The Pop-Up Paradox

Pop-ups were created simply as businesses that would open briefly in a temporary location and operate for only a short period of time. Except they don’t anymore.

Now, they pop-up, they stay, scale and become part of the hospitality landscape, as credible operators and employer brands.


So why has something intended to be so temporary turned into something permanent? For over a decade chefs and entrepreneurs have been using street food stalls and pop-ups to occupy empty spaces, entering the market with low entry costs and an ability to flex, adapt and respond to consumer feedback.  Over 2.5 million people per day ate street-side in the last 12 months and we continue to see the growth of operators like Kerb, London Union and entrepreneurs like Kricket and Breddos Tacos creating more permanent locations, crowded with people looking for the latest culinary trend.

As the number of pop-ups grow, that market is becoming more discerning and the offer more premiumised and sophisticated. With higher service expectations, it’s no wonder they move into more permanent spaces. The burger-man in a van hasn’t got a chance.

And with the pop-up explosion comes the growth in curated, semi-permanent and even permanent venues that provide the bricks-and-mortar home for these new concepts and corral them into one central location. The growth of these ‘Pop-up Warehouses’  – the flexible landlords to the culinary innovators – has been rapid in recent years as they themselves have landed on sustainable business models, many taking in venue ‘wet’ sales and a healthy percentage of net sales from their pop-up tenants.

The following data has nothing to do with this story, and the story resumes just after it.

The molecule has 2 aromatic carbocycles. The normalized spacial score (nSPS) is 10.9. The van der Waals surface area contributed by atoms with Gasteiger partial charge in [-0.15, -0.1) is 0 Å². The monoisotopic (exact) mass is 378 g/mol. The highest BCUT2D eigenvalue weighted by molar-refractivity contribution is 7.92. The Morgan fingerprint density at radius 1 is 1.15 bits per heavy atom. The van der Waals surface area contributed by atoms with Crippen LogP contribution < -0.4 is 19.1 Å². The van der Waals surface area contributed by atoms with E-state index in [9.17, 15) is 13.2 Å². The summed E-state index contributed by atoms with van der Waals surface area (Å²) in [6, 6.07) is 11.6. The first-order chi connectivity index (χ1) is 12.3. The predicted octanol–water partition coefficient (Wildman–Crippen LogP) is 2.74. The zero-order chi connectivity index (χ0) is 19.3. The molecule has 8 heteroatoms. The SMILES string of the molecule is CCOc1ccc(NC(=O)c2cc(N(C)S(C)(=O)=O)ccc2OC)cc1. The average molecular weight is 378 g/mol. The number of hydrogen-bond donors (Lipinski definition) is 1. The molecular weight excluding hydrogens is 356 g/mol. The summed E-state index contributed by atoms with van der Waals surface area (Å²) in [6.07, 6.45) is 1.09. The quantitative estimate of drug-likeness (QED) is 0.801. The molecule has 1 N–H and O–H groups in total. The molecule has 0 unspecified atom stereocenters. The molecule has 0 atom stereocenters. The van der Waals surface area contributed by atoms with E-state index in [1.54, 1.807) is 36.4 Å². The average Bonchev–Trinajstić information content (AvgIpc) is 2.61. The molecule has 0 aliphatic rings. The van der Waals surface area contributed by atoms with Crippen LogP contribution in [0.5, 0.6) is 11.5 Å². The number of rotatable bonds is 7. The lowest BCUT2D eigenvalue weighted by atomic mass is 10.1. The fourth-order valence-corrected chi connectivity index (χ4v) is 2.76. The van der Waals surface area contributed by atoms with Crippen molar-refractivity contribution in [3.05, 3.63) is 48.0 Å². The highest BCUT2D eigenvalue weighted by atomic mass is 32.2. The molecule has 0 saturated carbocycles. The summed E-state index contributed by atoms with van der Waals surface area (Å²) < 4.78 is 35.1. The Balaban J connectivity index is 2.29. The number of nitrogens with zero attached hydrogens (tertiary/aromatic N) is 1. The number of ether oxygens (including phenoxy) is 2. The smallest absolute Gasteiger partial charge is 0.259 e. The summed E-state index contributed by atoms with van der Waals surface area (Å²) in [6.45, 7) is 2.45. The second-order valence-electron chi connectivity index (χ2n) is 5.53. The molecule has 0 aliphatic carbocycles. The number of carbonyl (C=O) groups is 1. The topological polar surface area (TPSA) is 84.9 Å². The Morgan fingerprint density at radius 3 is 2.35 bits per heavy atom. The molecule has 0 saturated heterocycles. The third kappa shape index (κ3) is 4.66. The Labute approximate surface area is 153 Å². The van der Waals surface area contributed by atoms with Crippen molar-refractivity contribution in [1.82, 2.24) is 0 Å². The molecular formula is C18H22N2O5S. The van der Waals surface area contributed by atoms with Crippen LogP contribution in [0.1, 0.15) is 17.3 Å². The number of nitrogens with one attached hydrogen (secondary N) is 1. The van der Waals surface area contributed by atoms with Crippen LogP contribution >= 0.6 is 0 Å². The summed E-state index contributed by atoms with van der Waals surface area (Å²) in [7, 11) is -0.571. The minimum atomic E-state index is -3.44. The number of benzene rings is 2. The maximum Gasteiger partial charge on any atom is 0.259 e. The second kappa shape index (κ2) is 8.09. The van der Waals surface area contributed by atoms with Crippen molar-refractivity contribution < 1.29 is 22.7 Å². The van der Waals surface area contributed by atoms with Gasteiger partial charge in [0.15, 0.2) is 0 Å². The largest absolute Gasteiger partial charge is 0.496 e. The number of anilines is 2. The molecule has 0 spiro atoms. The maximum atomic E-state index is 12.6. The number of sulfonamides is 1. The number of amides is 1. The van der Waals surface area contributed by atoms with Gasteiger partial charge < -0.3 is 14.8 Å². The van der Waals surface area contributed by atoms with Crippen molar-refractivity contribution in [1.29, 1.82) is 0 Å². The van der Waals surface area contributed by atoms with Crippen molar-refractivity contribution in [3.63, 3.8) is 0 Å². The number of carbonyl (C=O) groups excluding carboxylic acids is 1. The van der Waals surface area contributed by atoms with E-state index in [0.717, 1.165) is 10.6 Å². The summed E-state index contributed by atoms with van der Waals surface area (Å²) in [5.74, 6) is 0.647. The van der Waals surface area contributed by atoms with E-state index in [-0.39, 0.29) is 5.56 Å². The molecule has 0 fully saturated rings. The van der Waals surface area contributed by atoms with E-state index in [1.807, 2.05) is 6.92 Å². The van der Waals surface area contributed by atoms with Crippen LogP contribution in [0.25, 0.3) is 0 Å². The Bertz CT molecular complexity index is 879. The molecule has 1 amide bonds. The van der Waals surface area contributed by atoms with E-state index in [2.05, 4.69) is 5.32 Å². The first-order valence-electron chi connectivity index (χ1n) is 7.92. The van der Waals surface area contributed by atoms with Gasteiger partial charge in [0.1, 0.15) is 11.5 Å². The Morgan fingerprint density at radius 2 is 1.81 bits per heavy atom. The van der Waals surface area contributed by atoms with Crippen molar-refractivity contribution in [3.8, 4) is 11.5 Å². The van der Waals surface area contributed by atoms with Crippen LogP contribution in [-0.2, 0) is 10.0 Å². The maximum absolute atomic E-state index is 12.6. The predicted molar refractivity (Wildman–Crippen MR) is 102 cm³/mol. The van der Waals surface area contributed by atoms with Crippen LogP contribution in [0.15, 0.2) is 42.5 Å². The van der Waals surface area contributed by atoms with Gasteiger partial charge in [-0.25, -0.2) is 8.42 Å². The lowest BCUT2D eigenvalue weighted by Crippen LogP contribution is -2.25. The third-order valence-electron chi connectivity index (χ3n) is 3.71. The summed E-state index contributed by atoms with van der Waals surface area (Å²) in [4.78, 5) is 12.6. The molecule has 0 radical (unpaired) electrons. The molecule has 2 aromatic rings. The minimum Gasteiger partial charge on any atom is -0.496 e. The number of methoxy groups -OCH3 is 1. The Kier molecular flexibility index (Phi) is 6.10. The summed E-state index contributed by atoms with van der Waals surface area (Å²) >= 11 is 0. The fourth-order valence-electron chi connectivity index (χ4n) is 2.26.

The rise of the food hall concept around the country enables an operator to leverage empty spaces from derelict markets (Mackie Mayor in Manchester), transport stations (Fulham, Victoria and the West End) and empty shops (the former BHS on Oxford Street) offering vast communal dining spaces from multiple operators, giving consumers the choice, value and theatre they are seeking and creating a better value offer as everyone competes to be the best.  

Whilst food halls are a low-risk opportunity for aspiring hospitality entrepreneurs to test a concept in a high-footfall location the operators need to be aware that, beyond the food, they have no influence on the wider guest experience; the ambience, the vibe, the energy etc. This is often left to their landlord masters and all know how important the complete hospitality experience is to today’s discerning consumer! 

Does this mark the death of the big chain? High street restaurant brands are fighting back and now opening pop-ups in order to claw back young diners with a taste for food trends. But this reverse psychology rarely works and the notion of 50 site restaurant group trying to reclaim its cool by ‘popping-up’ feels a bit like dad-dancing! 

Today, consumers want to come home interesting, so pop-ups, food halls and brand collaborations work so well, when they’re passion projects from independent individuals, keen to innovate and this, fundamentally is the antidote to a chain mentality and why pop-ups, paradoxically are here to stay and won’t be gone tomorrow.

Fraser Bradshaw